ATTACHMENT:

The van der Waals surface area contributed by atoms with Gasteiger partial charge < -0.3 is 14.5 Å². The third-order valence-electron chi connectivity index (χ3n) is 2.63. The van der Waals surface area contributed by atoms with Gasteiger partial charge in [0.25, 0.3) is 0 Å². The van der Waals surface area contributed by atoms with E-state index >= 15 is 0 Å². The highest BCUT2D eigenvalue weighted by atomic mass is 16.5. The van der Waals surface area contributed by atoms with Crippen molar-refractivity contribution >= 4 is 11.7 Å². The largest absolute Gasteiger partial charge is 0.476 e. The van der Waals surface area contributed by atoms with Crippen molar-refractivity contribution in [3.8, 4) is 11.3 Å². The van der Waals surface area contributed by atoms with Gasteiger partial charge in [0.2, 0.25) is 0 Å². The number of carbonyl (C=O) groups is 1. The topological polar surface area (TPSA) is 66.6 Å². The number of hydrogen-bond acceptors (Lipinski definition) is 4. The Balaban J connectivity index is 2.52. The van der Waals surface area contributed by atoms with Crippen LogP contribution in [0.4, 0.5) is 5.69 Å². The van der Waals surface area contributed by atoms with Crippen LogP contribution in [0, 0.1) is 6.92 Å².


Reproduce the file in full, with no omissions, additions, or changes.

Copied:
The van der Waals surface area contributed by atoms with Gasteiger partial charge < -0.3 is 14.5 Å². The third-order valence-electron chi connectivity index (χ3n) is 2.63. The van der Waals surface area contributed by atoms with Gasteiger partial charge in [0.25, 0.3) is 0 Å². The van der Waals surface area contributed by atoms with E-state index >= 15 is 0 Å². The highest BCUT2D eigenvalue weighted by atomic mass is 16.5. The van der Waals surface area contributed by atoms with Crippen molar-refractivity contribution >= 4 is 11.7 Å². The largest absolute Gasteiger partial charge is 0.476 e. The van der Waals surface area contributed by atoms with Crippen molar-refractivity contribution in [3.8, 4) is 11.3 Å². The van der Waals surface area contributed by atoms with Gasteiger partial charge in [0.2, 0.25) is 0 Å². The number of carbonyl (C=O) groups is 1. The topological polar surface area (TPSA) is 66.6 Å². The number of hydrogen-bond acceptors (Lipinski definition) is 4. The Balaban J connectivity index is 2.52. The van der Waals surface area contributed by atoms with Crippen LogP contribution in [0.4, 0.5) is 5.69 Å². The van der Waals surface area contributed by atoms with Crippen LogP contribution in [0, 0.1) is 6.92 Å².